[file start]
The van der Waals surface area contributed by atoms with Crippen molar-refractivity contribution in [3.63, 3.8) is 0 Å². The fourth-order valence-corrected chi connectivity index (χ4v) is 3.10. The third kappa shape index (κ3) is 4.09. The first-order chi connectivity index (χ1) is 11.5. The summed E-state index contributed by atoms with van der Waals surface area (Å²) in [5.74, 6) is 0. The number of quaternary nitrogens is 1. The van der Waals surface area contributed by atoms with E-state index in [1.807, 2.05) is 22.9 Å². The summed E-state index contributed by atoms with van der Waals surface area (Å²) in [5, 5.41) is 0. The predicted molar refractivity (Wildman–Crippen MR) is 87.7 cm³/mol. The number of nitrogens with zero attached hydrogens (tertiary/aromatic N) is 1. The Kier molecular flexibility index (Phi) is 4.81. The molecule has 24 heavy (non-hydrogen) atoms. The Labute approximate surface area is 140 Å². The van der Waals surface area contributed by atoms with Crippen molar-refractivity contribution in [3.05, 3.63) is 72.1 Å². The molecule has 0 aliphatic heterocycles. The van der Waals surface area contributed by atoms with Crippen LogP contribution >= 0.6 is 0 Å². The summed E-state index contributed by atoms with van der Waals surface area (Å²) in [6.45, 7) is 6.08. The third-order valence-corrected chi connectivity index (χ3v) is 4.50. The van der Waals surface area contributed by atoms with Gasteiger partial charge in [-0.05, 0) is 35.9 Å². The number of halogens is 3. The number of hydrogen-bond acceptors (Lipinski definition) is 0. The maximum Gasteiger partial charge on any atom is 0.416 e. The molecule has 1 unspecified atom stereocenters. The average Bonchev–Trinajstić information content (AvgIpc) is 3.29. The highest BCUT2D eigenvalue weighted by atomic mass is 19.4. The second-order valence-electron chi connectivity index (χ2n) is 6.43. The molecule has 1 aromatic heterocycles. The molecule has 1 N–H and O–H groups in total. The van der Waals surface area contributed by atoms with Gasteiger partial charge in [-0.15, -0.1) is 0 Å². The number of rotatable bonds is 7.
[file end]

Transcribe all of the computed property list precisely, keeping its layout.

The van der Waals surface area contributed by atoms with Crippen molar-refractivity contribution in [3.63, 3.8) is 0 Å². The fourth-order valence-corrected chi connectivity index (χ4v) is 3.10. The third kappa shape index (κ3) is 4.09. The first-order chi connectivity index (χ1) is 11.5. The summed E-state index contributed by atoms with van der Waals surface area (Å²) in [5.74, 6) is 0. The number of quaternary nitrogens is 1. The van der Waals surface area contributed by atoms with E-state index in [1.807, 2.05) is 22.9 Å². The summed E-state index contributed by atoms with van der Waals surface area (Å²) in [5, 5.41) is 0. The predicted molar refractivity (Wildman–Crippen MR) is 87.7 cm³/mol. The number of nitrogens with zero attached hydrogens (tertiary/aromatic N) is 1. The Kier molecular flexibility index (Phi) is 4.81. The molecule has 24 heavy (non-hydrogen) atoms. The Labute approximate surface area is 140 Å². The van der Waals surface area contributed by atoms with Crippen molar-refractivity contribution in [3.05, 3.63) is 72.1 Å². The molecule has 0 aliphatic heterocycles. The van der Waals surface area contributed by atoms with Crippen LogP contribution >= 0.6 is 0 Å². The summed E-state index contributed by atoms with van der Waals surface area (Å²) in [6.45, 7) is 6.08. The third-order valence-corrected chi connectivity index (χ3v) is 4.50. The van der Waals surface area contributed by atoms with Gasteiger partial charge in [-0.05, 0) is 35.9 Å². The number of halogens is 3. The number of hydrogen-bond acceptors (Lipinski definition) is 0. The maximum Gasteiger partial charge on any atom is 0.416 e. The molecule has 1 unspecified atom stereocenters. The average Bonchev–Trinajstić information content (AvgIpc) is 3.29. The highest BCUT2D eigenvalue weighted by atomic mass is 19.4. The second-order valence-electron chi connectivity index (χ2n) is 6.43. The molecule has 1 aromatic heterocycles. The molecule has 1 N–H and O–H groups in total. The van der Waals surface area contributed by atoms with Gasteiger partial charge in [-0.15, -0.1) is 0 Å². The number of rotatable bonds is 7.